the start of panama canal
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dictonary words

Corpus- a collection of written texts, esp. the entire works of a particular author or a body of writing on a particular subject

Naturalization- admit to the citizenship of a country: he was born in a foreign country and had never been naturalized be admitted to the citizenship of a country: the opportunity to naturalize as American. • alter so that it conforms more closely to the phonology or orthography of the adopting language

conviction- a formal declaration that someone is guilty of a criminal offense, made by the verdict of a jury or the decision of a judge in a court of law

excavated- make (a hole or channel) by digging: the cheapest way of doing this was to excavate a long trench. • dig out material from the ground was largely excavated by hand. • extract from the ground by digging: a very large amount of gravel would be excavated to form the channel. remove earth carefully and systematically from in order to find buried remains. • reveal or extract (buried remains) in this way: clothing and weapons were excavated from the burial site. Disbarment- ) expel (a lawyer) from the Bar, so that they no longer have the right to practice law. exclude (someone) from something: competitors wearing rings will be disbarred from competition.

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the history of the panama canal

From 1819, Panama was part of the federation and country of Colombia but when Colombia rejected United States plans to build a canal across the Isthmus of Panama, the U.S. supported a revolution that led to the independence of Panama in 1903.
The new Panamanian government authorized French businessman Philippe Bunau-Varilla, to negotiate a treaty with the United States. The Hay-Bunau-Varilla Treaty allowed the U.S. to build the Panama Canal and provided for perpetual control of a zone five-miles wide on either side of the canal.

Although the French had attempted construction of a canal in the 1880s, the Panama Canal was successfully built from 1904 to 1914. Once the canal was complete the U.S. held a swath of land running the approximately 50 miles across the isthmus of Panama.

The division of the country of Panama into two parts by the U.S. territory of the Canal Zone caused tension throughout the twentieth century. Additionally, the self-contained Canal Zone (the official name for the U.S. territory in Panama) contributed little to the Panamanian economy. The residents of the Canal Zone were primarily U.S. citizens and West Indians who worked in the Zone and on the canal.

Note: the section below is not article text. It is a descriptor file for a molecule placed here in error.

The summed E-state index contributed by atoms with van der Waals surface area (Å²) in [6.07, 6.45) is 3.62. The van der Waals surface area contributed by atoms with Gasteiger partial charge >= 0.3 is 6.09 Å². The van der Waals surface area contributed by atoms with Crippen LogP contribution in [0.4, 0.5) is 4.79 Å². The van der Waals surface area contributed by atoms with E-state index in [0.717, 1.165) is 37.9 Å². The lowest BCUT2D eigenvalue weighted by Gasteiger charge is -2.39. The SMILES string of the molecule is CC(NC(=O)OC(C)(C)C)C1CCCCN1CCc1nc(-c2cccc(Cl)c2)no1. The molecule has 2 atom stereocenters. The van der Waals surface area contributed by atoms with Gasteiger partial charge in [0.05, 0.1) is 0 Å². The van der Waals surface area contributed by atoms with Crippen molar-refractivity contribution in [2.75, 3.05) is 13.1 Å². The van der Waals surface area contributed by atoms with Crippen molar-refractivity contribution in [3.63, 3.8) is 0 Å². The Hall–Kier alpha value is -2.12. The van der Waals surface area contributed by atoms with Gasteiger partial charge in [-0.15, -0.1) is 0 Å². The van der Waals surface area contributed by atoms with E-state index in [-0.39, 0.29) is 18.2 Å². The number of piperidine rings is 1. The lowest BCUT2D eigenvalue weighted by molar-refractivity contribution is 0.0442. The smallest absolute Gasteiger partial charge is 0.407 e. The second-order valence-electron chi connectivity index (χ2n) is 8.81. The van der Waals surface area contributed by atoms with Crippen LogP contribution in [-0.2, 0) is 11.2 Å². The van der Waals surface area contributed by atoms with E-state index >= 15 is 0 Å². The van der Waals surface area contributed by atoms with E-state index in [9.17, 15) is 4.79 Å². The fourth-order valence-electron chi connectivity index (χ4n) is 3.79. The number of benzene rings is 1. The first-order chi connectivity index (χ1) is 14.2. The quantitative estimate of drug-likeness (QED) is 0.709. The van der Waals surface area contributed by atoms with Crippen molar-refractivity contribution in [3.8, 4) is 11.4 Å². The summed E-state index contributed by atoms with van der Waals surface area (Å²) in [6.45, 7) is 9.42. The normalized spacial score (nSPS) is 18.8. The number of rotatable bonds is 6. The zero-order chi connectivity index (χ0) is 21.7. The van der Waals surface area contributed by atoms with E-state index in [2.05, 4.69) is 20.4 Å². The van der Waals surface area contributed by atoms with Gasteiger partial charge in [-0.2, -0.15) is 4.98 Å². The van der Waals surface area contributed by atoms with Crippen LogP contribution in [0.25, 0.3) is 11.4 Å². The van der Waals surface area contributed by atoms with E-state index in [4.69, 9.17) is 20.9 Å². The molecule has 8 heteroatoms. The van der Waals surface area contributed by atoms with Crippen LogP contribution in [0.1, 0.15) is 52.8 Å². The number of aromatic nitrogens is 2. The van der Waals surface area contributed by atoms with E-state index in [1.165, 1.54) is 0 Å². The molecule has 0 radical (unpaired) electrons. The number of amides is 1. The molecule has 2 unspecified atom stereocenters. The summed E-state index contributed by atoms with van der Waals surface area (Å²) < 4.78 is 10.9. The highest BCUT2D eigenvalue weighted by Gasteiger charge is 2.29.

Anger flared in the 1960s and led to anti-American riots. The U.S. and Panamanian governments began to work together to solve the territorial issue. In 1977, U.S. President Jimmy Carter signed a treaty which agreed to return 60% of the Canal Zone to Panama in 1979. The canal and remaining territory, known as the Canal Area, was returned to Panama at noon (local Panama time) on December 31, 1999.

Additionally, from 1979 to 1999, a bi-national transitional Panama Canal Commission ran the canal, with an American leader for the first decade and a Panamanian administrator for the second. The transition at the end of 1999 was very smooth, for over 90% of the canal employees were Panamanian by 1996.

The 1977 treaty established the canal as a neutral international waterway and even in times of war any vessel is guaranteed safe passage. After the 1999 hand-over, the U.S. and Panama jointly shared duties in defending the canal.

Operation of the Panama Canal

The canal makes the trip from the east coast to the west coast of the U.S. much shorter than the route taken around the tip of South America prior to 1914. Though traffic continues to increase through the canal, many oil supertankers and military battleships and aircraft carriers can not fit through the canal. There's even a class of ships known as "Panamax," those built to the maximum capacity of the Panama canal and its locks.
It takes approximately fifteen hours to traverse the canal through its three sets of locks (about half the time is spent waiting due to traffic). Ships passing through the canal from the Atlantic Ocean to the Pacific Ocean actually move from the northwest to the southeast, due to the east-west orientation of the Isthmus of Panama.

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Information on the Panama Canal

Information on the Panama Canal | the start of panama canal | Scoop.it
The Panama Canal is a man-made waterway linking the Atlantic and Pacific Oceans across the narrow Central American isthmus. Construction was riddled with managerial missteps, casualties and ...
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The Panama Canal Zone, 1904-1914

The Panama Canal Zone, 1904-1914 | the start of panama canal | Scoop.it
Prologue article about genealogical research in the National Archives for the Panama Canal Zone, 1904-1914...
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Panama Canal History Museum - Photos, Documents, Books and Stories from the Panamacanal

Panama Canal History Museum - Photos, Documents, Books and Stories from the Panamacanal | the start of panama canal | Scoop.it
Panama Canal Museum - Photos, Documents, Books and Stories from the Panamacanal...
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